Finding Treasure in New England - Using ancient and modern technologies
Two Keys to Success Finding Treasure
There are two foundational things you must have and do in order to attain success in treasure hunting: research and proper tools. This book addresses both in depth.
Research, quality research, is of paramount importance in successfully locating and retrieving treasure and other valuables.
We have chronicled hundreds, if not thousands, of places where you can find your treasure trove. Places where others have found some and where perhaps you, using the unique methods this book reveals, will find more.
Four categories of likely sources of treasure which we have researched for you are:
Shipwrecks along the outer Cape and the rocky coast of Maine are what legends are made of. Thousands of ships, and their crews, have met their end on the shifting sands of Cape Cod, for centuries known as the “Graveyard of The Atlantic.” The icy cold waters of the rocky coast of Maine have claimed its share of hapless ships and seamen as well.
Each of these ships and every one of the mariners carried valuables, and in the case of pirates; gold, silver, jewelry, diamonds, rubies etc. These treasures are perhaps the most difficult to recover however, it might be argued, the most rewarding.
A perfect example of this is the locating of the pirate ship Whydah that went down off Cape Cod in an April storm in 1779. Millions have been recovered and million more await salvaging. You might want to visit the wonderful Whydah Pirate Museum on route 28 in Yarmouth or Expebition Whydah on Macmillan Pier across from the ferry terminal in Provincetown, both on Cape Cod.
We are not suggesting you learn to scuba dive to find shipwreck treasures, although of course you can. Rather, while walking on a beach many have found a gold coin or other ancient or modern valuables, without even looking.
Pirate Treasure The words pirates and New England are seldom found in the same sentence. One generally associates the Caribbean and other warmer climes with pirates. One usually can’t imagine pirates wearing earmuffs and heavy jackets for protection against harsh New England winter weather. Yet New England, especially Newport, Rhodes Island, was the pirate capital of the world in the late 1700s and the early 1800s.
Therefore, many pirates, famous and not so famous, have plied the coast of New England for centuries. Who were the pirates of New England? Why were they here? Where might they have left treasure behind and why would they sail away without it? Tales of where the pirates have and may have buried and hidden their loot along with places where some of it has been found, are told in these pages. Has all the treasure been found? Might you find the largest cache of all?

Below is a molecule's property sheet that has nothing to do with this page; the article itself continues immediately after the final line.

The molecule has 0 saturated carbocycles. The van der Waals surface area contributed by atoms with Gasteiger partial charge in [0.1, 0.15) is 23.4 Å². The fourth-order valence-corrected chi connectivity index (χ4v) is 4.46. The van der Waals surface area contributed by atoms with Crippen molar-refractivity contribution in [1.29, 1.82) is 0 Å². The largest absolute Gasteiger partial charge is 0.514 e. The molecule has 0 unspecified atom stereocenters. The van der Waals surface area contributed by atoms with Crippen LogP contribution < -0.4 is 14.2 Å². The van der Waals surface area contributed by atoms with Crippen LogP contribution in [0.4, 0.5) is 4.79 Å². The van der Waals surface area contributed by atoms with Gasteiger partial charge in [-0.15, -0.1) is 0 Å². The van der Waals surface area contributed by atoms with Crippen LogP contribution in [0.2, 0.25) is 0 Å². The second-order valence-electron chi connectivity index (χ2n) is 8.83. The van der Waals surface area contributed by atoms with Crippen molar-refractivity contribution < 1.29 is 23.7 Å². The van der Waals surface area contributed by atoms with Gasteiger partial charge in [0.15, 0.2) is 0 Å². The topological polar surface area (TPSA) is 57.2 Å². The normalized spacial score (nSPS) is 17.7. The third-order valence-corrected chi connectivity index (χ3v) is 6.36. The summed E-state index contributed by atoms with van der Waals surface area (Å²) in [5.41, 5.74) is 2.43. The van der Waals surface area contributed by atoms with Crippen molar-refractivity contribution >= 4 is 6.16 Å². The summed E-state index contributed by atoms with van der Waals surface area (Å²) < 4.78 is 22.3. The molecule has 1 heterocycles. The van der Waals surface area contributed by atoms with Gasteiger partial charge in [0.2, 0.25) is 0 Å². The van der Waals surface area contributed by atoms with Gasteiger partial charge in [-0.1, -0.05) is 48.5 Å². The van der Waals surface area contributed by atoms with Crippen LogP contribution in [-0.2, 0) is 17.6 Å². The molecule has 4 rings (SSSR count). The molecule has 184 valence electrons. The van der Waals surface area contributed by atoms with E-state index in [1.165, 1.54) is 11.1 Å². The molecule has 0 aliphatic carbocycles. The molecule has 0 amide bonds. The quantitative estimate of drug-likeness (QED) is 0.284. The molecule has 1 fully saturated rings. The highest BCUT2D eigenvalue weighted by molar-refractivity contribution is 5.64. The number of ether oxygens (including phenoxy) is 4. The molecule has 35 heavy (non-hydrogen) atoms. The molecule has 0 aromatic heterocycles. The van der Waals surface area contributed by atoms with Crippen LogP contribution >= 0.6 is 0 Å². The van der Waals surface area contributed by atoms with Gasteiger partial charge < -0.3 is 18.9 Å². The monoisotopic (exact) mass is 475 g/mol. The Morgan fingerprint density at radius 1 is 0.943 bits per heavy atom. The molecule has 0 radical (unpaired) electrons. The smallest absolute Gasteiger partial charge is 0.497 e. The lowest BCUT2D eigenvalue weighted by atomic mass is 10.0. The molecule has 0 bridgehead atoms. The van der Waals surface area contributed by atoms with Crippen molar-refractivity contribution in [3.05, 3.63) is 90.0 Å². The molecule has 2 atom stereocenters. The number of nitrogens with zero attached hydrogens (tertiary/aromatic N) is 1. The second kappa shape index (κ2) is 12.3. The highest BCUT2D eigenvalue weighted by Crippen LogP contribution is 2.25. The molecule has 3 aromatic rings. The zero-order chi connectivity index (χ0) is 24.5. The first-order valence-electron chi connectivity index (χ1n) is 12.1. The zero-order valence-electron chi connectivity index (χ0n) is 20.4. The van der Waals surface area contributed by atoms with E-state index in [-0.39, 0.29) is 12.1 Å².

With the help of the tips in this book you very well might.
Gold, Silver, Coins and Jewels were not only buried/hidden by pirates but were hidden by merchant, farmers and regular folk alike all over New England. You might ask why? The answer: banks and other institutions were either; not available in rural places or too far away to conveniently reach by horse and buggy. Perhaps the biggest reason was that many, if not most people in the 18th and 19th centuries did not trust banks.
As a result, many times a person who had secreted their fortune in the cellar of their home’s foundation or in a can buried in the yard, died before telling anyone where their fortune lay.
Hints and suggestions on finding abandoned homes as well as entire abandoned towns are included here.
There’s gold in them thar streams and hills! Yes, gold, silver and valuable gems can be found in some of New England’s many streams, hills, mountains and other locations. You may be surprised how accessible these valuable deposits are. We list the places where you might begin your search and find your own treasure.
You don’t have to travel to Colorado to pan for gold or explore the site of an abandoned goldmine when you can have success and fun doing it right here in New England.
2) Proper Tools
“The right tools can make anyone an expert.” This old adage is no more true than when applied to treasure hunting.
a) We go into great depth explaining how to use Time Tested Treasure Hunting Tools. These tools have been used for centuries; tools that you can buy or make on your own.
Imagine what you might find if you had a simple, low cost or free tool(s), no batteries required, that could point you to such treasures! These century-tested devices are revealed in this book.
b) Modern metal detecting equipment come in many configurations and prices and can add greatly to your success and pleasure hunting for treasure.